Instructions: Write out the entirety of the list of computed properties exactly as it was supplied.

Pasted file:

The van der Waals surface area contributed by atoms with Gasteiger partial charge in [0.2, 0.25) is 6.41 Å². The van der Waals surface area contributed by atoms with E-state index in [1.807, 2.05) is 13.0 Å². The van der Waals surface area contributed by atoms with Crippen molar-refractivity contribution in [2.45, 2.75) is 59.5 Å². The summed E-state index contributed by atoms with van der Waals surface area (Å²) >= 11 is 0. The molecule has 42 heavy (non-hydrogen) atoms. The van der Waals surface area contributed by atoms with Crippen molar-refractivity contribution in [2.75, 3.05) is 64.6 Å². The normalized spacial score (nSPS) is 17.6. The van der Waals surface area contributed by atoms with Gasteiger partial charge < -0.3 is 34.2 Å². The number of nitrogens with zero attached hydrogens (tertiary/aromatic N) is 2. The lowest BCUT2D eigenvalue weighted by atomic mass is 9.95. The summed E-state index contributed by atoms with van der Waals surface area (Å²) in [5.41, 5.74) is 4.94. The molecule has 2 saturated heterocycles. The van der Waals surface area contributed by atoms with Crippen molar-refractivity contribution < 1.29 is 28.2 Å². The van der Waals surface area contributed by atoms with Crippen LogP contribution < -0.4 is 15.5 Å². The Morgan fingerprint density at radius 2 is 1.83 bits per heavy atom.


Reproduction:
The van der Waals surface area contributed by atoms with Gasteiger partial charge in [0.2, 0.25) is 6.41 Å². The van der Waals surface area contributed by atoms with E-state index in [1.807, 2.05) is 13.0 Å². The van der Waals surface area contributed by atoms with Crippen molar-refractivity contribution in [2.45, 2.75) is 59.5 Å². The summed E-state index contributed by atoms with van der Waals surface area (Å²) >= 11 is 0. The molecule has 42 heavy (non-hydrogen) atoms. The van der Waals surface area contributed by atoms with Crippen molar-refractivity contribution in [2.75, 3.05) is 64.6 Å². The normalized spacial score (nSPS) is 17.6. The van der Waals surface area contributed by atoms with Gasteiger partial charge < -0.3 is 34.2 Å². The number of nitrogens with zero attached hydrogens (tertiary/aromatic N) is 2. The lowest BCUT2D eigenvalue weighted by atomic mass is 9.95. The summed E-state index contributed by atoms with van der Waals surface area (Å²) in [5.41, 5.74) is 4.94. The molecule has 2 saturated heterocycles. The van der Waals surface area contributed by atoms with Crippen molar-refractivity contribution < 1.29 is 28.2 Å². The van der Waals surface area contributed by atoms with Crippen LogP contribution < -0.4 is 15.5 Å². The Morgan fingerprint density at radius 2 is 1.83 bits per heavy atom.